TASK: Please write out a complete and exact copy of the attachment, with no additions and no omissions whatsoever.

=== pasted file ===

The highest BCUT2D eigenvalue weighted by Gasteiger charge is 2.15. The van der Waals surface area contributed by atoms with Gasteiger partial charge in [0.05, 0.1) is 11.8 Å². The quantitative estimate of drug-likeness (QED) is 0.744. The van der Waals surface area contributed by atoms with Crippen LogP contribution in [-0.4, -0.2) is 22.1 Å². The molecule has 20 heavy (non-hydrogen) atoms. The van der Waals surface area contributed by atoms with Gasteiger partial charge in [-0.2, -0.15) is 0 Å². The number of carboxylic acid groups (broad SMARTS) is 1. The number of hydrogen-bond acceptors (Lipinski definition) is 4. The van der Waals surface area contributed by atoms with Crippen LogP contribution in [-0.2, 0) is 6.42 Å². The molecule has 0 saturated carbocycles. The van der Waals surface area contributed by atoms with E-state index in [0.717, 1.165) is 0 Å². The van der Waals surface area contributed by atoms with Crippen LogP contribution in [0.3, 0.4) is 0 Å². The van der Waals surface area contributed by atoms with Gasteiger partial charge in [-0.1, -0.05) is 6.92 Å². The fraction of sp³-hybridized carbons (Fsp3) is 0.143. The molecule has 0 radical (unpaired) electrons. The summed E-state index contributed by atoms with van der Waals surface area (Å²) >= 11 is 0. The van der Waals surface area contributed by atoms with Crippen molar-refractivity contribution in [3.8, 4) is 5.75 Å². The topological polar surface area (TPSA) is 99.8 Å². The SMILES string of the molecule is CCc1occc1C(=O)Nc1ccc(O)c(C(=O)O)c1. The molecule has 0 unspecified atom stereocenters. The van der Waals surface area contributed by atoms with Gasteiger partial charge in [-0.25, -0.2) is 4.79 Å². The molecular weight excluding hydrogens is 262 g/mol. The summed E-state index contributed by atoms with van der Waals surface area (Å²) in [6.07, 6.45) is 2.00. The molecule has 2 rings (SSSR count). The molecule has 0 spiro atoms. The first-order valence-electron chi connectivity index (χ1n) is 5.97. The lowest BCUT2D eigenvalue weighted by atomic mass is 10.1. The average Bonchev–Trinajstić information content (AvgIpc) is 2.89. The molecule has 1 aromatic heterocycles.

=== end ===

The highest BCUT2D eigenvalue weighted by Gasteiger charge is 2.15. The van der Waals surface area contributed by atoms with Gasteiger partial charge in [0.05, 0.1) is 11.8 Å². The quantitative estimate of drug-likeness (QED) is 0.744. The van der Waals surface area contributed by atoms with Crippen LogP contribution in [-0.4, -0.2) is 22.1 Å². The molecule has 20 heavy (non-hydrogen) atoms. The van der Waals surface area contributed by atoms with Gasteiger partial charge in [-0.2, -0.15) is 0 Å². The number of carboxylic acid groups (broad SMARTS) is 1. The number of hydrogen-bond acceptors (Lipinski definition) is 4. The van der Waals surface area contributed by atoms with Crippen LogP contribution in [-0.2, 0) is 6.42 Å². The molecule has 0 saturated carbocycles. The van der Waals surface area contributed by atoms with E-state index in [0.717, 1.165) is 0 Å². The van der Waals surface area contributed by atoms with Crippen LogP contribution in [0.3, 0.4) is 0 Å². The van der Waals surface area contributed by atoms with Gasteiger partial charge in [-0.1, -0.05) is 6.92 Å². The fraction of sp³-hybridized carbons (Fsp3) is 0.143. The molecule has 0 radical (unpaired) electrons. The summed E-state index contributed by atoms with van der Waals surface area (Å²) >= 11 is 0. The van der Waals surface area contributed by atoms with Crippen molar-refractivity contribution in [3.8, 4) is 5.75 Å². The topological polar surface area (TPSA) is 99.8 Å². The SMILES string of the molecule is CCc1occc1C(=O)Nc1ccc(O)c(C(=O)O)c1. The molecule has 0 unspecified atom stereocenters. The van der Waals surface area contributed by atoms with Gasteiger partial charge in [-0.25, -0.2) is 4.79 Å². The molecular weight excluding hydrogens is 262 g/mol. The summed E-state index contributed by atoms with van der Waals surface area (Å²) in [6.07, 6.45) is 2.00. The molecule has 2 rings (SSSR count). The molecule has 0 spiro atoms. The first-order valence-electron chi connectivity index (χ1n) is 5.97. The lowest BCUT2D eigenvalue weighted by atomic mass is 10.1. The average Bonchev–Trinajstić information content (AvgIpc) is 2.89. The molecule has 1 aromatic heterocycles.